History of Magnets

Magnetism refers to the force generated in matter because electrons movement within its atoms. Although the history of magnetism emerged from as early as 600 B.C., scientists have only become interested in the twentieth century. As such, scientists have dedicated their effort to understand the mineral and develop it further to advance the human life in different applications. Magnetism was initially analysed in a form of the mineral magnetite called lodestone. Lodestone consists of iron oxide, which is a chemical compound of iron and oxygen. The ancient Greeks were the first people to use the mineral. In fact, they called it magnet due to its ability to attract other magnets and iron.


Scientist Behind Discovery

Contribution to the History of Magnets

600 BC

Greek philosophers

The ancient Greeks in an area identified as Magnesia described the magnetic property of natural ferric ferrite (Fe3O4) tones (lodestones). During the time, a shepherd identified by some people as Magnes noticed the nails of his shoes stuck on the metal tip of a black rock he was standing on.


The Englishman Dr. William Gilbert

The Englishman Dr. William Gilbert investigated the phenomenon of magnetism systematically using scientific method. William also argued that the earth was also a weak magnet (Davidson, 2009). The earth in his arguments possesses a magnetic pole near the geographic pole. The contribution by Gilbert helped dismiss beliefs about the magnetic iron oxide, lodestone, including the idea that it could heal physical ailments. His studies contributed the arguments on the laws of attraction and repulsion. Further, he developed the idea of magnetic dip. In his arguments, William believed that it was possible to strengthen lodestone by combining it with soft iron. His postulations also furthered that steel and iron could be magnetised. Significantly, the scientist observed that red-hot iron lost magnetism and could only regain it by cooling. Lastly, the scientist in his time helped differentiate between magnetic and electric attraction. Dr. William is acknowledged for publishing the first systematic experiment on magnetism in De Magnete.


Servington Savery

The production of the first compound magnet by binding together a number of artificial magnets with a common pole piece at each end.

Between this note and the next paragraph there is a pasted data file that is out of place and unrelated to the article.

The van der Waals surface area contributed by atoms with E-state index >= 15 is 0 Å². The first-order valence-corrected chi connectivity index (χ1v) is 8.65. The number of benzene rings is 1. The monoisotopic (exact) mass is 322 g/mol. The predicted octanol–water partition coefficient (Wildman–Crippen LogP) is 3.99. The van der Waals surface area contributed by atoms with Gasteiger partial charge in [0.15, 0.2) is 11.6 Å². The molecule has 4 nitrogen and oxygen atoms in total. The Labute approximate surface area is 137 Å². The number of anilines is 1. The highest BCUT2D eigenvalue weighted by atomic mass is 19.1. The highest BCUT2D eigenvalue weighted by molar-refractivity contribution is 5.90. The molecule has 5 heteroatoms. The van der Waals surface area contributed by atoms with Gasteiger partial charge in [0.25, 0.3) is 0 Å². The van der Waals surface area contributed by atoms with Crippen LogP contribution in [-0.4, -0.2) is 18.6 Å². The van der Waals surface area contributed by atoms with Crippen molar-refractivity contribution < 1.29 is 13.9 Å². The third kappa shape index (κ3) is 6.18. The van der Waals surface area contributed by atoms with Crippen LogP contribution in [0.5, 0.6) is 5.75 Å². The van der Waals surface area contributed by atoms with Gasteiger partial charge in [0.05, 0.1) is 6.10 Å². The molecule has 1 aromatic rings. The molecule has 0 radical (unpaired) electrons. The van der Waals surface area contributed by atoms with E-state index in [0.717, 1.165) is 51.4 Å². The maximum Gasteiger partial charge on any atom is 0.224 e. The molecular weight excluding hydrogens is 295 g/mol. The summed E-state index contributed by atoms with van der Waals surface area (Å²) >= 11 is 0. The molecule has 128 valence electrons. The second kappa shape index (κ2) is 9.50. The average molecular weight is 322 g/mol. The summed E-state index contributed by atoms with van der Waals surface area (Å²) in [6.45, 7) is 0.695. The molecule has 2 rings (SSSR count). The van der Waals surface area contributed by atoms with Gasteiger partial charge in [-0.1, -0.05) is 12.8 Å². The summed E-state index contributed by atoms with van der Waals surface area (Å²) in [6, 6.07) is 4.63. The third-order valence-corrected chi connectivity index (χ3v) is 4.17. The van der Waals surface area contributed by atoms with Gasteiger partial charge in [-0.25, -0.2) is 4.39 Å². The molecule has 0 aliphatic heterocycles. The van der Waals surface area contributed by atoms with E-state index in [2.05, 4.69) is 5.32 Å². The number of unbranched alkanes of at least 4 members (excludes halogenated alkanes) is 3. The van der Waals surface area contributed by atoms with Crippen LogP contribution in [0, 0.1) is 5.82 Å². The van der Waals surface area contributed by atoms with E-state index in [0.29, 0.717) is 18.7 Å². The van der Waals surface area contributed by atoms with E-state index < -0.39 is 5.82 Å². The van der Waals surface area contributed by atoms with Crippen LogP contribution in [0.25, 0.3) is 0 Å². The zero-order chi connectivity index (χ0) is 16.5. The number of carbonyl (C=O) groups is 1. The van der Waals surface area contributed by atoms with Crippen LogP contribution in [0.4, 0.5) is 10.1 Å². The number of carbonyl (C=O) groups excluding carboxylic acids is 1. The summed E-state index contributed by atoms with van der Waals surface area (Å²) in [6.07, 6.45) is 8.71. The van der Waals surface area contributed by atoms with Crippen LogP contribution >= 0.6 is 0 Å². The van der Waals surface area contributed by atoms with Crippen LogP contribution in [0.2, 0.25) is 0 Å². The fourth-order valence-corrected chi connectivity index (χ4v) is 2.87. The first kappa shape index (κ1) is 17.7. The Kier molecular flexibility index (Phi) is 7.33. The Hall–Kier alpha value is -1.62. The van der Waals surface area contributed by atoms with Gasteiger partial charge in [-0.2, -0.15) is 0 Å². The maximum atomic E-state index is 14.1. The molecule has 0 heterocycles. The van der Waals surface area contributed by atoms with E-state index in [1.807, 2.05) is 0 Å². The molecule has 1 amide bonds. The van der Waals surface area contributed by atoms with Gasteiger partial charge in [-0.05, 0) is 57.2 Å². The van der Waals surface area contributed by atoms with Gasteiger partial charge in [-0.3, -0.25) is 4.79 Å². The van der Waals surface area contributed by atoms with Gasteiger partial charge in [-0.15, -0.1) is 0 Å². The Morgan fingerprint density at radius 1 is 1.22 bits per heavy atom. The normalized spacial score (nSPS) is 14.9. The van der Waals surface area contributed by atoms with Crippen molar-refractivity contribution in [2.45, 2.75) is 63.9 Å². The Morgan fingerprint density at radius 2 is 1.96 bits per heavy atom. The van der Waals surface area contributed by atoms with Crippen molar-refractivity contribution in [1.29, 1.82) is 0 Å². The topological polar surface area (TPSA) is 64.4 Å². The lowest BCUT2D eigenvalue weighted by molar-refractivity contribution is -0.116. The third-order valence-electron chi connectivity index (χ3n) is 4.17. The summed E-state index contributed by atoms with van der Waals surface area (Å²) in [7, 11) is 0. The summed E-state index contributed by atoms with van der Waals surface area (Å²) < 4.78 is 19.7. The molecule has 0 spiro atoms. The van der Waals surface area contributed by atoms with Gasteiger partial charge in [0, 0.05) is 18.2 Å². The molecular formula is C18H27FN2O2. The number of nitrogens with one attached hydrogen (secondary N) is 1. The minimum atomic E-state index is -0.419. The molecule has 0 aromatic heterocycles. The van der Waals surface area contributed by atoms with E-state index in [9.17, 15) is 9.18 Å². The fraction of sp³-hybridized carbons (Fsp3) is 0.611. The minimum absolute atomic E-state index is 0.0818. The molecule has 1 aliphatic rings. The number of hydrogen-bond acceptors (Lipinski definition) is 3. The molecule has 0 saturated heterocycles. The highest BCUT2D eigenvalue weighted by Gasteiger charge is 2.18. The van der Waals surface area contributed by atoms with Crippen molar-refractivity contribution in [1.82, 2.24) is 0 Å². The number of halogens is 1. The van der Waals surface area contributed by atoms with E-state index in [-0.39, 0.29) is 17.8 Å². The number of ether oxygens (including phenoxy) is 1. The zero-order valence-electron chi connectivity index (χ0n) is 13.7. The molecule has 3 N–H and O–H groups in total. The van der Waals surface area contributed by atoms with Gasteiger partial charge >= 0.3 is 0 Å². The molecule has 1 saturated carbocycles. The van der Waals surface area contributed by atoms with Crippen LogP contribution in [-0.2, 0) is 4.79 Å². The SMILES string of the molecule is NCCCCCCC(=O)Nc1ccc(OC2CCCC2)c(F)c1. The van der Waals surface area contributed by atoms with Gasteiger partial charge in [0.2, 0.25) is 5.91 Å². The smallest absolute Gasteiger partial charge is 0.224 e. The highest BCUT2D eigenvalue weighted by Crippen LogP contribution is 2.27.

Gowen Knight

Built the first artificial magnet for sale to scientific investigators and terrestrial navigators.


John Mitchell

He published the first book on making of steel magnets.


The Frenchman Charles Coulomb

Frenchman Charles Coulomb initiated the quantitative studies of the magnetic phenomena. Coloumb discovered the inverse square law of force. The law states that the attractive force between two magnetised objects is directly proportional to the product of their individual fields and inversely proportional to the square of the distance between them.


A Danish physicist Hans Christian Oersted

A Danish physicist Hans Christian Oersted suggested a link between electricity and magnetism through a lecture. In one of the experiments, the scientist discovered that a wire became magnetised when conducting electricity (MAGLAB, 2015). During the lecture, when a thin wire was connected to both ends of the battery a nearby compos reacted confirming some magnetism in the wire.



Discovered electromagnet


The German Carl Friedrich Gauss

The German Carl Friedrich Gauss studied theoretically the nature of the earth’s magnetism (National Imports LLC., 2014). He collaborated with Wilhelm Weber, a physicist in conducting the extensive research of electricity and magnetism. The two discovered the Magnometer and the Electrodynamometer as instruments that measured electric current and voltage. In fact, as an honor, the term gauss came to describe a unit of magnetic flux density or magnetic induction.


Pierre Curio

Pierre Curio studied the effect of temperature on magnetism. In the same year, the Currie law was proposed.



Explained the theory of diamagnetism and paramagnetism (GITAM, n.d.).



Developed the ferromagnetic theory.


K. Honda and T. Takai

The adding of cobalt to tungsten steel to increase the coercive force of permanent magnets dramatically. That is, the cobalt steel magnets.


The first commercial steel magnets were made available. The steel were quench-hardened steel magnets.


I. Mishima

Produced the first Alnico magnet that contained an alloy of iron, aluminium and nickel. Further, Hermann Kemper studied the use of magnetic fields in conjunction with trains and airplanes (Zakkas, 2013).


J.J. Went, G.W. Rathenan, E.W. Gorter and G.W. Van Oesterhout

Discovered the first ceramic magnets based on barium, lead-iron oxides and strontium while at the Philips Company.


Dr. Karl J. Stmat (Rare-Earth Magnets)

Discovered the high-energy product (18 MGOe) of the Samarium-Cobalt (SmCo5) compound while at the United States Air Force Materials Laboratory at Wright-Patterson Air Force Base.


Dr. Karl J. Stmat and Dr. Alden Ray (Advanced Rare-Earth Magnets)

Ensured the development of a high-energy product (30 MGOe) Samarium-Cobalt (Sm2Co17) compound.


Earest Ising and Werner Heisenberg

Earest Ising and Werner Heisenberg developed the present day understanding of magnetism based on the theory of the motion and interactions of electrons in atoms and quantum electrodynamics.


Neodymium-Iron-Boron Magnets 

General Motors, Sumitomo Special Metals and the Chinese Academy of Science developed a high-energy product (35 MGOe) Neodymium-Iron-Boron (Nd2Fe14B) compound.


Dr. Coey and Dr. Sun

Signalled the Sm2Fe17N3 magnets. The compound is characterised by a high anisotropy and decomposes at T>500oC. Similarly, the magnets can be used in powder or bonded magnets form.